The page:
JUN 07, 2022 8:00 AM PDT

The Doomsday Glacier

WRITTEN BY: Timothy James


What if suddenly you opened your phone to see the news that New York and Miami were gone seamlessly overnight? Unfortunately, that is the reality we currently face if the Doomsday Glacier, AKA the Thwaites Glacier in Antarctica, collapses into the ocean. We all know the world is warming, and we are beginning to see the changes of this effect to our world in real time. From water shortages and wildfires on the west coast of the United States, to crop killing heatwaves in India, the effects of climate change are starting to make themselves more and more readily apparent with each passing day.

We have all watched videos and read articles depicting king tide events in Miami and Venice, but what if we could see over 5-10 meters of sea level rise in one year? This is a conservative estimate proposed by scientists on the destructive potential posed by the pending collapse of the doomsday glacier in Antarctica.

Also known as the Thwaites Glacier, named in 1967, the doomsday glacier is one of the largest glaciers on earth located on the West Antarctic Ice Sheet (WAIS) adjacent to Mount Murphey in Antarctica.  It was named after its discoverer Fredrik T. Thwaites, a Geomorphologist and Professor Emeritus at the University of Wisconsin. The glacier measures about 80 miles (120km) wide, or roughly the size of the US state of Florida, ironically, this is one of the areas set to be most impacted by the impending destruction of this glacier.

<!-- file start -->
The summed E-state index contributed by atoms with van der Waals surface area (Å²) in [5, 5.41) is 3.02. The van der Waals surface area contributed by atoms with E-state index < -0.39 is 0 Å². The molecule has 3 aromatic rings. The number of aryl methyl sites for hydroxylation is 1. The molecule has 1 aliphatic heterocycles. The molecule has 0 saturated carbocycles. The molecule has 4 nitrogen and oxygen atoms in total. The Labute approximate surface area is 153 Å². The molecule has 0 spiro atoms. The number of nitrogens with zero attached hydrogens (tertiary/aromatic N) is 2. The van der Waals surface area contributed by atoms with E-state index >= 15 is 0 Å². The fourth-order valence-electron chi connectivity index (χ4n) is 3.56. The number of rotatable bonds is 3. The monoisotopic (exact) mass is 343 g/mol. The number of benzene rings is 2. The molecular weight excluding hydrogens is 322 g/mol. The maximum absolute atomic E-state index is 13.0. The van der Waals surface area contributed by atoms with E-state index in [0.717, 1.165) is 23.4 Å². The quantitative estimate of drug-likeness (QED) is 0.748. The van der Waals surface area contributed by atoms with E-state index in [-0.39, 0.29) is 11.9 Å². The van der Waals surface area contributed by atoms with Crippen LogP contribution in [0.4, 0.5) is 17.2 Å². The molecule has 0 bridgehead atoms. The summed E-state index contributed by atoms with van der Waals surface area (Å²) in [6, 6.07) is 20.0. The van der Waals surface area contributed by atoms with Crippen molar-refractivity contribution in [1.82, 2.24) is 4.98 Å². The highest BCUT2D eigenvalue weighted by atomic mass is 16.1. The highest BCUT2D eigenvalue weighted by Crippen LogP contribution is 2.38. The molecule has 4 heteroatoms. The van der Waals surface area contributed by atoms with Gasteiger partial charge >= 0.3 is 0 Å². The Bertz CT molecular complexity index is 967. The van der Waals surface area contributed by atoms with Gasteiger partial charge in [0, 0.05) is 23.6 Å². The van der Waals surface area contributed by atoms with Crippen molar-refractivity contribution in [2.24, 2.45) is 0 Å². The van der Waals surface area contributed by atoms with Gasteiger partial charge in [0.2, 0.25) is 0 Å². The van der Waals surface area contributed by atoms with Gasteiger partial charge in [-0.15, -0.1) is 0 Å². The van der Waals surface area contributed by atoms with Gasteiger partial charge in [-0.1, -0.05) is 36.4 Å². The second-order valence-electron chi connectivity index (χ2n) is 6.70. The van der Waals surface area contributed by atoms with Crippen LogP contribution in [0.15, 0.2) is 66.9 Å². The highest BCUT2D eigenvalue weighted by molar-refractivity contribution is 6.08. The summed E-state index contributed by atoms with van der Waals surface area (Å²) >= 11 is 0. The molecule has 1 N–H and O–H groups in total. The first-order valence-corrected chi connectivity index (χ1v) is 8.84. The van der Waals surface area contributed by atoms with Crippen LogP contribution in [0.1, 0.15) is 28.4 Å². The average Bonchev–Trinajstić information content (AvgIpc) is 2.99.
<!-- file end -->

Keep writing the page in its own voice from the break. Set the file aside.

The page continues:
The Thwaites Glacier is not the only glacier on the West Antarctic Ice Sheet, it is joined by the Pine Island Glacier. The West Antarctic Ice Sheet houses some severely deteriorating structural flaws that are being exacerbated by warming ocean temperatures. Essentially, ocean currents underneath the glacier are acting with the ice to create a natural “pumping” action, spewing more and more water into the growing cavities underneath the Pine Island and Thwaites Glaciers. While still at freezing temperatures, this ocean water activity rapidly melts the weakest part of the glaciers. The more the ice sheet is weakened in the middle by increasing water pressure, the faster it will break off from the ice sheet resulting in worldwide impacts. This ice water is basically cutting a crack through the entire West Antarctica Ice Sheet.

Scientists have given us  reports, noting that not only is the glacier losing mass, but it is expected to collapse into the ocean within the next decade, maybe even the next 3-5 years. Think about that, is it any surprise that insurance companies are cutting service for South Florida residents now? What can we, and our government bodies, be doing to prepare for this unavoidable outcome?

As a result of some of the effects of climate change we have already endured, the world is already seeing an immigration and housing crisis shortage. How much more is this global catastrophe going to exacerbate these issues when you have entire countries and major cities inundated? What would losing the Florida coasts and a large part of the Eastern Seaboard do to the US economy and housing crisis?

How would this event affect human rights around the globe?  Of course, like any other calamity we face in the modern world, the poorest countries inhabited by people of color will face the greatest risk proposed by this scenario. How would the destruction of multiple major shipping ports around the globe do to affect supply changes? How would this sea level rise affect struggling ecosystems like the Everglades? What kind of affect would the inundation of major cities and manufacturing areas have on ocean pollution?  


Sources: Science News for Students, Thwaites Glacier: The International Thwaites Glacier Collaboration, Geology, The Cryosphere, Geophysical Research Letters, Nature Geoscience, ABC Action News

About the Author
Associate's (AA/AS/Other)
Hi Everyone! I am a paleontologist/archaeologist based in Los Angeles, California! I am passionate about conservation, sustainability, historic preservation, nature, archaeology, and natural history.
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